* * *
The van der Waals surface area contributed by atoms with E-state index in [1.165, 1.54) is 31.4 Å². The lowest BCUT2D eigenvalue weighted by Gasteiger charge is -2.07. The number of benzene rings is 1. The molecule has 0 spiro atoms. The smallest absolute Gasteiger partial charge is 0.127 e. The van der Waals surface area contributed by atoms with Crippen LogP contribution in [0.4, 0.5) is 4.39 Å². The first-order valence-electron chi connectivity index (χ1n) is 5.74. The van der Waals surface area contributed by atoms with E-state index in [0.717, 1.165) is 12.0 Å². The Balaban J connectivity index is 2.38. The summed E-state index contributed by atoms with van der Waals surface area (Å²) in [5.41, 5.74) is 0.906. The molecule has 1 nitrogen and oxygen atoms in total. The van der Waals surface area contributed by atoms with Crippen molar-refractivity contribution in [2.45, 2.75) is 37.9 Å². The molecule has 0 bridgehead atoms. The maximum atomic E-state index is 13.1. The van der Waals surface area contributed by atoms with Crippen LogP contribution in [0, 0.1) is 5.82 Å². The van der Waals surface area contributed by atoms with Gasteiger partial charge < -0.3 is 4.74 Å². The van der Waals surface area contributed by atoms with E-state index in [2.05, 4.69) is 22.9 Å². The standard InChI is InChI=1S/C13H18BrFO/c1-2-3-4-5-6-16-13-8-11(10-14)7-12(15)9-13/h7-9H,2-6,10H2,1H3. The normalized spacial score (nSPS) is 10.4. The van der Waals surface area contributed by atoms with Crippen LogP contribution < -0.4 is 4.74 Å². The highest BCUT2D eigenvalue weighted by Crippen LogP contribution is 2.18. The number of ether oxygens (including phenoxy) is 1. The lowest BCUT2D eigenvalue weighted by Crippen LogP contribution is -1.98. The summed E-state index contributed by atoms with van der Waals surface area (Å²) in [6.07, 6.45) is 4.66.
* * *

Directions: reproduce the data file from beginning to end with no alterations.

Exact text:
The van der Waals surface area contributed by atoms with E-state index in [1.165, 1.54) is 31.4 Å². The lowest BCUT2D eigenvalue weighted by Gasteiger charge is -2.07. The number of benzene rings is 1. The molecule has 0 spiro atoms. The smallest absolute Gasteiger partial charge is 0.127 e. The van der Waals surface area contributed by atoms with Crippen LogP contribution in [0.4, 0.5) is 4.39 Å². The first-order valence-electron chi connectivity index (χ1n) is 5.74. The van der Waals surface area contributed by atoms with E-state index in [0.717, 1.165) is 12.0 Å². The Balaban J connectivity index is 2.38. The summed E-state index contributed by atoms with van der Waals surface area (Å²) in [5.41, 5.74) is 0.906. The molecule has 1 nitrogen and oxygen atoms in total. The van der Waals surface area contributed by atoms with Crippen molar-refractivity contribution in [2.45, 2.75) is 37.9 Å². The molecule has 0 bridgehead atoms. The maximum atomic E-state index is 13.1. The van der Waals surface area contributed by atoms with Crippen LogP contribution in [0, 0.1) is 5.82 Å². The van der Waals surface area contributed by atoms with Gasteiger partial charge < -0.3 is 4.74 Å². The van der Waals surface area contributed by atoms with E-state index in [2.05, 4.69) is 22.9 Å². The standard InChI is InChI=1S/C13H18BrFO/c1-2-3-4-5-6-16-13-8-11(10-14)7-12(15)9-13/h7-9H,2-6,10H2,1H3. The normalized spacial score (nSPS) is 10.4. The van der Waals surface area contributed by atoms with Crippen LogP contribution < -0.4 is 4.74 Å². The highest BCUT2D eigenvalue weighted by Crippen LogP contribution is 2.18. The number of ether oxygens (including phenoxy) is 1. The lowest BCUT2D eigenvalue weighted by Crippen LogP contribution is -1.98. The summed E-state index contributed by atoms with van der Waals surface area (Å²) in [6.07, 6.45) is 4.66.